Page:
- News Releases
JACKSONVILLE, Fla. — Satilla Health Services, Inc., parent company of Satilla Regional Medical Center, joins with the Jacksonville campus of Mayo Clinic effective March 1. Satilla will be renamed "Mayo Clinic Health System in Waycross." Satilla's integration with Mayo Clinic means health care consumers in Waycross will have access to all of the knowledge and expertise of Mayo Clinic available right in their own community. Satilla and Mayo Clinic have identified several areas in which they share common goals and philosophies, such as preserving and enhancing health care services available to patients in the greater Waycross region. Both organizations are committed to patients receiving the great majority of their health care services in Waycross. The boards of Mayo Clinic and Satilla, as well as the Georgia Attorney General, have approved the integration of the two organizations. At closing, Mayo Clinic will become the sole member, parent organization of Satilla. Kenneth T. Calamia, M.D., currently a physician at Mayo Clinic, has been appointed chief executive officer of Mayo Clinic Health System in Waycross. Robert Trimm, president and chief executive officer of Satilla, has been appointed chief administrative officer of Mayo Clinic Health System in Waycross. "This is a wonderful opportunity to work together with Mayo Clinic in an effort to bring the best health care possible to the people in our surrounding communities," Trimm says. "We're interested in expanding the availability of health care resources locally and ensuring the continuing presence of excellent, community health care for the future."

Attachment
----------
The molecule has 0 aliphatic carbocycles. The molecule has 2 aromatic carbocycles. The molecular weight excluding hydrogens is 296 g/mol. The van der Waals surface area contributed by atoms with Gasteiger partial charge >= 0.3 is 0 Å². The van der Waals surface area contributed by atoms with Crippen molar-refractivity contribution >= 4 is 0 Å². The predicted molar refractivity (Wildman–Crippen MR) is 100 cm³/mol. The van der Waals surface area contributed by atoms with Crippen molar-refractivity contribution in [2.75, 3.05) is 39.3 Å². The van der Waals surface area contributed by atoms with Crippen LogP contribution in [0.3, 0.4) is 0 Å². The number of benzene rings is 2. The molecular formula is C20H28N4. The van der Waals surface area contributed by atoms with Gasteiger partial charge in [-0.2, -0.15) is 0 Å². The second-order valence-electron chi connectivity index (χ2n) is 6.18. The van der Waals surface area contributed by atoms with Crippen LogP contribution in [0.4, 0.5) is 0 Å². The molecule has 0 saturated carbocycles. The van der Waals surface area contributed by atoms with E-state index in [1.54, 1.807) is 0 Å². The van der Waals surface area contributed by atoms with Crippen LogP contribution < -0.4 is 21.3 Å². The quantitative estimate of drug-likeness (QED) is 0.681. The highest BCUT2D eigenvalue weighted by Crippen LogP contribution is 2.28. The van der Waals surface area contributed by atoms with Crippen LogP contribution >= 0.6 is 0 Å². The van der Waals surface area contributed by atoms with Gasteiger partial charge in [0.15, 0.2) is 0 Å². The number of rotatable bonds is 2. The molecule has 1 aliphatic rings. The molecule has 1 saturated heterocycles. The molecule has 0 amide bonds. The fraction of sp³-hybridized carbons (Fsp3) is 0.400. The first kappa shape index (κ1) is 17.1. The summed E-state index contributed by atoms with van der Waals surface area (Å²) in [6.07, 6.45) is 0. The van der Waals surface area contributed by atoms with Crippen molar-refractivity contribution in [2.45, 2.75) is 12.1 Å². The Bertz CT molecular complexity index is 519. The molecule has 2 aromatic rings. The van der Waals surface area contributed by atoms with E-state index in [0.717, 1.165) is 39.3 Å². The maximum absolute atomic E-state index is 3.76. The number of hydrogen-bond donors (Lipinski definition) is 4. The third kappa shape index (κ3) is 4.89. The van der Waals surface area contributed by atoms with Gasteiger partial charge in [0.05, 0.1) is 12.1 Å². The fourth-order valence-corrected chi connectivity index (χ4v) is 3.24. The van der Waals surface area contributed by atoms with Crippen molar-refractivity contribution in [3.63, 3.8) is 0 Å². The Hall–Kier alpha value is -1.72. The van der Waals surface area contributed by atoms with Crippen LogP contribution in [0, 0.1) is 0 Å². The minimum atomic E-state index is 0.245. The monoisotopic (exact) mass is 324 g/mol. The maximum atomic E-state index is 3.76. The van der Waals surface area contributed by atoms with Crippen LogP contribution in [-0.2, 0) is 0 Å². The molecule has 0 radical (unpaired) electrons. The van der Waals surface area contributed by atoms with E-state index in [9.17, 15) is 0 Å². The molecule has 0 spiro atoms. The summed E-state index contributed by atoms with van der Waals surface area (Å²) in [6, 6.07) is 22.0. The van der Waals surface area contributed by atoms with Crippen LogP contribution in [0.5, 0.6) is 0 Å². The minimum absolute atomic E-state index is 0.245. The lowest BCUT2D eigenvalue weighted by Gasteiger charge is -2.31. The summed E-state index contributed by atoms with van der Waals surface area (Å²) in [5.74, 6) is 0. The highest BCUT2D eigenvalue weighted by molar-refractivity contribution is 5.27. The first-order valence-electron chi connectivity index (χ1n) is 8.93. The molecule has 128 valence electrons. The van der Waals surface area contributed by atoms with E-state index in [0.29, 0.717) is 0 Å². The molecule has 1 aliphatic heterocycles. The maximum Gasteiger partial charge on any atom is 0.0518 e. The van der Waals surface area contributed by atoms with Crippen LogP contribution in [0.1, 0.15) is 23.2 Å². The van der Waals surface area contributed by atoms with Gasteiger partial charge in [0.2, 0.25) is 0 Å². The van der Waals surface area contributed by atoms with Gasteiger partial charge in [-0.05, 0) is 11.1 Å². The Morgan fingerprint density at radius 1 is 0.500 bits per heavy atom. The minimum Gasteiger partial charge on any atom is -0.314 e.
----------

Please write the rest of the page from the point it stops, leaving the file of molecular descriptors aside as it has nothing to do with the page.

JACKSONVILLE, Fla. — A research team led by investigators at Mayo Clinic in Florida has found that a small device worn on a patient's brow can be useful in monitoring stroke patients in the hospital. The device measures blood oxygen, similar to a pulse oximeter, which is clipped onto a finger. VIDEO ALERT: Additional audio and video resources, including comments by Dr. Freeman about the new device, are available online. Their study, published in the Feb. 1 issue of Neurosurgical Focus, suggests this tool, known as frontal near-infrared spectroscopy (NIRS), could offer hospital physicians a safe and cost-effective way to monitor patients who are being treated for a stroke, in real time. "About one-third of stroke patients in the hospital suffer another stroke, and we have few options for constantly monitoring patients for such recurrences," says the study's senior investigator, neurocritical care specialist William Freeman, M.D., an associate professor of neurology at Mayo Clinic. "This was a small pilot study initiated at Mayo Clinic's campus in Florida, but we plan to study this device more extensively and hope that this bedside tool offers significant benefit to patients by helping physicians detect strokes earlier and manage recovery better," he says.